I totally agree with this removal. Because respond_with made the controller actions harder to read/extend. It's totally unclear to a new developer how a response gets rendered and how different formats are treated differently.

I guess even in a convention-over-configuration framework like Rails, we still need some explicity sometimes.

Things that remind me of Phoenix

Since José is also the creator of Elixir and one of the maintainers of Phoenix, I found many ideas from this book that remind me of some similar ideas from Phoenix.

These similarities might be a natural results due to that Phoenix is a Rails-like framework in the Elixir world, and the creator of Phoenix (Chris McCord) has a strong Rails background.

But it's still interesting to compare these similarities and see how they are useful in both worlds.

Customizable Generators

Phoenix also has the ability to customize the generators. Just create some templates files under the priv/templates directory and use the same folder structure as the default structure2.

But Phoenix won't allow dependencies to overwrite default templates3. Because Phoenix always prefers explicitness over implicitness. All the custom templates are under priv/templates directory so that users won't need to dive into the application dependencies to see which line is generated by which dependency (they have full control what will get generated and what won't).


It's really interesting because when I read the chapter about assets live-reloading, I think this is the same idea behind Phoenix's assets live reloading.

  1. Use some server-client events system to connect frontend/backend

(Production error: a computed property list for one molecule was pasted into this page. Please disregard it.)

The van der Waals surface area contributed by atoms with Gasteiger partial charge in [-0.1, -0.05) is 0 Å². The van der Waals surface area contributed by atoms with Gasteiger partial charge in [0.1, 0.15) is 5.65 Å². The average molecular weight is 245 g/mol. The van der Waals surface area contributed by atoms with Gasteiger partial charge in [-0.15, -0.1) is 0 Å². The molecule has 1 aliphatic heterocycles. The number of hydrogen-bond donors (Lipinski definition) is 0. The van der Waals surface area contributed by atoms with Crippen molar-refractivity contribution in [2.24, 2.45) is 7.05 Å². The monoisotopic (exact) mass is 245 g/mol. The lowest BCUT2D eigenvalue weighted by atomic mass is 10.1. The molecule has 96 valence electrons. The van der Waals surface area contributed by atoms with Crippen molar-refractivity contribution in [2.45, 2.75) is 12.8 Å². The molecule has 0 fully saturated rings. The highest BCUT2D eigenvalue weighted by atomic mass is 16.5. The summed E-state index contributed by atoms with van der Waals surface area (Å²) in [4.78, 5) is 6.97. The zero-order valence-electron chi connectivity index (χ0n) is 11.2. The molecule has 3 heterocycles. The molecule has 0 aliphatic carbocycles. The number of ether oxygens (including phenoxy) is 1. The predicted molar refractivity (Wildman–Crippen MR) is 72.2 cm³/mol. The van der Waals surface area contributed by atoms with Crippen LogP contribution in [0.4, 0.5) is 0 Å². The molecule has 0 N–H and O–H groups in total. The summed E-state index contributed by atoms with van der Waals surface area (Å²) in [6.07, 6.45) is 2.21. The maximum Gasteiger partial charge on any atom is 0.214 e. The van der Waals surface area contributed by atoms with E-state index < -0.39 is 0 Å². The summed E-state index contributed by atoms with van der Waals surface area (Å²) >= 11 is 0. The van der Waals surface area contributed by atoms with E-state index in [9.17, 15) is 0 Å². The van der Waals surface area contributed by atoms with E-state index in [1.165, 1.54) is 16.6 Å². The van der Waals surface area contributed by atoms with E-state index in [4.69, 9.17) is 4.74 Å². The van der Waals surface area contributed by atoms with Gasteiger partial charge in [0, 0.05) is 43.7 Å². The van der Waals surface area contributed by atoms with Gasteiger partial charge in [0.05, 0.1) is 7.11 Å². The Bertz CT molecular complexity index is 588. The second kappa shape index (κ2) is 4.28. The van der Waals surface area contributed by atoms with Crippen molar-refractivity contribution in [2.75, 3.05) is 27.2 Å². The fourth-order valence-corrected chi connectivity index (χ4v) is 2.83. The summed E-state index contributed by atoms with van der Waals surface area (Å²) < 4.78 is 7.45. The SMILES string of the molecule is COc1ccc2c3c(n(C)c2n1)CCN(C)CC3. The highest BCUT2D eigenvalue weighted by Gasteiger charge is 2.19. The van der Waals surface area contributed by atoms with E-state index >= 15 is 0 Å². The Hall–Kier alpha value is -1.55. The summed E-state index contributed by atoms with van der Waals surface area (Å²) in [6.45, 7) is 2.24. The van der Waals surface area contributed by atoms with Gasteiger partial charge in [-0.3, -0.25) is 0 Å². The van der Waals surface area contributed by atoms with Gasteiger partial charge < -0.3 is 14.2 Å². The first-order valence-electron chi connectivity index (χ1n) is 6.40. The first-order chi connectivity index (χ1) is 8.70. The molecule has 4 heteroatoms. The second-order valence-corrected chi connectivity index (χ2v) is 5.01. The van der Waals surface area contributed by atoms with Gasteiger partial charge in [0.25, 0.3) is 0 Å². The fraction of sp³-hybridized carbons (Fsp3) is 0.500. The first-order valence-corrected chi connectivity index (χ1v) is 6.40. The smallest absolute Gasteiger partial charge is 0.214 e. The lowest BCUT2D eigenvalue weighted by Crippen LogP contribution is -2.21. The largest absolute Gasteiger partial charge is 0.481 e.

2. Use some file system plugin to detect file changes
  3. Use a separated thread to run file system watcher (in Phoenix is an Elixir thread, in Rails is a Ruby Thread which simulates the Actor model in Elixir)
  4. Send a notification to client side that some files had changed, and client side updates the page

The only difference between the Phoenix implementation and the implementation from this book is that

  • Phoenix uses WebSocket
  • This book uses Server Sent Events (SSE)

Rack and Plug

When I read about Plug in Programming Phoenix4, I immediately recognized that it's just like Rack. These are things that make them very alike:

  1. All the middlewares only need to be compatible with a pretty simple API
  2. Almost anything can become a middleware thanks to the simple API
    • Rack
      • Controller Actions
      • A Rails/Sinatra Applications
    • Phoenix
      • Router
      • Controller
      • View
  3. Middlewares can be easily composed together to build a pipeline

But I feel that Plug is taking this abstraction to the next level because its API specification is much simpler (Plug.Conn in, Plug.Conn out) than Rack (env in, a 3-elements Array out). And with this more powerful abstraction, many things in the Phoenix world can be expressed in the Plug way (especially things like before_action) and the Plug pipeline abstraction is more natural and easier to understand.


It's a great book to start learning some intermediate Rails techniques, even with some outdated contents like responder.

And what's more interesting? Connecting the dots between Rails and Phoenix in this book.